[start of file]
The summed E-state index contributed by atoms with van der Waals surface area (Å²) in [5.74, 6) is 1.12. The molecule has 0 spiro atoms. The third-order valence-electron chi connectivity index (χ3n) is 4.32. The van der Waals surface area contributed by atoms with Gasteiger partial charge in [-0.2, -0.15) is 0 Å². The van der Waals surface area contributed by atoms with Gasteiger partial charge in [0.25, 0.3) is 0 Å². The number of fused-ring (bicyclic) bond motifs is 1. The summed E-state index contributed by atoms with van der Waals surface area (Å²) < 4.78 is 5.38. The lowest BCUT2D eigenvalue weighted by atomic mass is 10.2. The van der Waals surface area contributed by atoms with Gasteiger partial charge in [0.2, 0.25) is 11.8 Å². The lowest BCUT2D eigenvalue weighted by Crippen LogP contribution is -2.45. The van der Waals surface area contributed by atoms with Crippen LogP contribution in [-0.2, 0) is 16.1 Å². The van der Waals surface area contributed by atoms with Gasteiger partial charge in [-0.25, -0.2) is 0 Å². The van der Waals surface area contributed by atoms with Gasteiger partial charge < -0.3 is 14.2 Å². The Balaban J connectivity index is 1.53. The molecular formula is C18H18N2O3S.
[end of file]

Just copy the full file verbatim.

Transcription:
The summed E-state index contributed by atoms with van der Waals surface area (Å²) in [5.74, 6) is 1.12. The molecule has 0 spiro atoms. The third-order valence-electron chi connectivity index (χ3n) is 4.32. The van der Waals surface area contributed by atoms with Gasteiger partial charge in [-0.2, -0.15) is 0 Å². The van der Waals surface area contributed by atoms with Gasteiger partial charge in [0.25, 0.3) is 0 Å². The number of fused-ring (bicyclic) bond motifs is 1. The summed E-state index contributed by atoms with van der Waals surface area (Å²) < 4.78 is 5.38. The lowest BCUT2D eigenvalue weighted by atomic mass is 10.2. The van der Waals surface area contributed by atoms with Gasteiger partial charge in [0.2, 0.25) is 11.8 Å². The lowest BCUT2D eigenvalue weighted by Crippen LogP contribution is -2.45. The van der Waals surface area contributed by atoms with Crippen LogP contribution in [-0.2, 0) is 16.1 Å². The van der Waals surface area contributed by atoms with Gasteiger partial charge in [-0.25, -0.2) is 0 Å². The van der Waals surface area contributed by atoms with Gasteiger partial charge < -0.3 is 14.2 Å². The Balaban J connectivity index is 1.53. The molecular formula is C18H18N2O3S.